The fundamental principle of closed endoscopic strip craniectomy is to operate on infants with craniosynostosis as soon as possible. The best results are obtained when the newborn is about 12 weeks old or younger. However, successful skull reshaping can be achieved after surgery in infants with the use of STARband family helmets.
Endoscopic strip craniectomy aims to relieve a suture that has closed early and to allows the newborn to restore his/her deformed skull and face to a normal shape with the help of a rapidly growing brain. The intended head shape is achieved in the months following the operation, with the newborn's continuous use of a custom-made STARband helmet.
Surgical intervention to treat craniosynostosis has been practiced since 1890. There have been some procedures that have been developed and promoted as a treatment for this condition since then. Nowadays, there are two major techniques that are globally accepted: Cranial Vault Reconstruction (CVR) and Endoscopic- Assisted Strip Craniectomy.
With traditional open CVR surgery, a large incision is made, generally from one ear to another. This way, the bones of the infant become largely accessible. The surgeon removes the fused suture and bones. After remodeling the bones manually, the surgeon attaches the bone pieces to the skull with surgical screws and plates.
The traditional operation (Cranial Vault Remolding) typically lasts 3-7 hours and usually requires 3-5 days of hospital stay. After the surgery, widespread swelling, and some pain and discomfort occur.
Although the results of traditional surgery have improved in time, patients are still exposed to excessive swelling, pain, blood loss, blood transfusion, and more complications in addition to a longer hospital stay.
Treatment options for craniosynostosis have only been developed since the last century. During early procedures, also called strip craniectomy; however, the skull was opened wide and only the bone in the closed suture line was removed. This was similar to today's endoscopy-supported closed surgery. The most important differences between present procedures and previous ones are that the incision to the closed suture area is much smaller with endoscopy and a helmet treatment is required postoperatively. With the technique used formerly, opened sutures were closed and there was not sufficient recovery seen in most of the patients. That situation led to the development of larger-scale (CVR / open surgery) operations. With those practices led by Dr. Tessier, the cranial bones located in a larger area were removed and remodeled to a normal skull shape. However, there are some complications with these operations. The most important one is to perform large-scale surgery which is extremely harsh on the newborn. Another one is the concern of the gradual decline in growth pattern, which reveals itself in time and leads to regression up to a certain point. Moreover, re-closure of the bones in the skull remains a problem.
Dr. Jimenez and Dr. Barone, who developed the endoscopic closed surgery in the 90s, described what they were doing as minimally invasive endoscopic surgery. These surgeons added two technologies to improve the outcome of conventional strip craniectomy, which are endoscopy and postoperative orthosis treatment (helmet). Much smaller incisions are made and there is much less blood loss. In addition, damage to tissue is extremely limited. Moreover, the membrane which protects the skull and allows for the regeneration of bones (dura mater and the periosteal layer), remains generally intact. After the surgery, orthosis (helmet) treatment ensures that the skull grows in the desired direction. The brain and skull growth directed by STARband helmet treatment prevents the rapid re-closure of the suture, which used to occur in the past. The work of these two surgeons has paved the way for a new era in surgeries for craniosynostosis. Today, almost every pediatric hospital in the United States performs less invasive endoscopic-assisted strip craniectomy. The top five pediatric hospitals in the United States:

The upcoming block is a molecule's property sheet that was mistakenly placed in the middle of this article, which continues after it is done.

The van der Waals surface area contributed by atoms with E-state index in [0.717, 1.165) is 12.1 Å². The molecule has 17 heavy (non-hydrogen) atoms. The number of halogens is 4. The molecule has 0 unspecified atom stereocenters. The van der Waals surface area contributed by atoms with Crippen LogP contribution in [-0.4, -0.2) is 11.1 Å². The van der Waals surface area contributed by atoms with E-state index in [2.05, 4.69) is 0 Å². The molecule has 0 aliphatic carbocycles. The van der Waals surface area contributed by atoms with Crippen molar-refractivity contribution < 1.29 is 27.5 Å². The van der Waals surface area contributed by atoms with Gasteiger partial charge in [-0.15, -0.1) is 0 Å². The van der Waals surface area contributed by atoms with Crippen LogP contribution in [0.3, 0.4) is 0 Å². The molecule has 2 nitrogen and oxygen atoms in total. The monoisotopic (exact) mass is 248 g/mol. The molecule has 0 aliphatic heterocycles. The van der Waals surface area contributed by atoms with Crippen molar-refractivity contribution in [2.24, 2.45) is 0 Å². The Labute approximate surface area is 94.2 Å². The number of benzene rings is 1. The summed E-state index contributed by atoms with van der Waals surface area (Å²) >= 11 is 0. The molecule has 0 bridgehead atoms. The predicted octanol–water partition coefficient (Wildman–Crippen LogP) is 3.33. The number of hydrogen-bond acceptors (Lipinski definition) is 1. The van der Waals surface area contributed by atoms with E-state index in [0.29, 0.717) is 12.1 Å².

offer families the endoscopic technique.
In contrast to the endoscopic strip craniectomy technique, open CVR surgeries are usually performed between 6-12 months. Therefore, many pediatricians have the habit of monitoring babies with head shape deformities for a period of time and, after a while directing them to neurosurgeons on a date close to the months mentioned above. Families may seek the help of a neurosurgeon on their own due the infant’s worsening head shape. Thus, the medical community needs to refer patients with cranial deformities to neurosurgeons sooner, preferably right after birth, so that less invasive methods such as closed endoscopic strip craniectomy surgery may be performed. In fact, surgeons performing surgery for craniosynostosis with the endoscopic method, encourage the referral of babies with suspected diagnosis as soon as possible. Early diagnosis and referral allow families to have the chance to choose endoscopic technique surgery. The bottom line is, delaying the referral to a neurosurgeon is an issue which requires a change in the referral model as well as raising the awareness of pediatricians.
The family should know that when the endoscopic technique is performed, the skull structure of their babies will gradually reform to a normal skull shape with the STARband treatment program after surgery. Also, most of the cases done with the endoscopic technique exhibit better correction as compared to open surgery. Families should be patient during this period of slow correction. For families who are concerned about this, open CVR surgery would be an alternative. With open CVR surgery since the skull is opened wide, immediate correction of the skull shape is achieved. However, the recovery process can be long and difficult since it is a more aggressive technique. The advantages of endoscopic closed surgery are: It is physically well tolerated/bearable by infants, it leaves exceedingly small and essentially undetectable surgical scars, and there is usually little blood loss.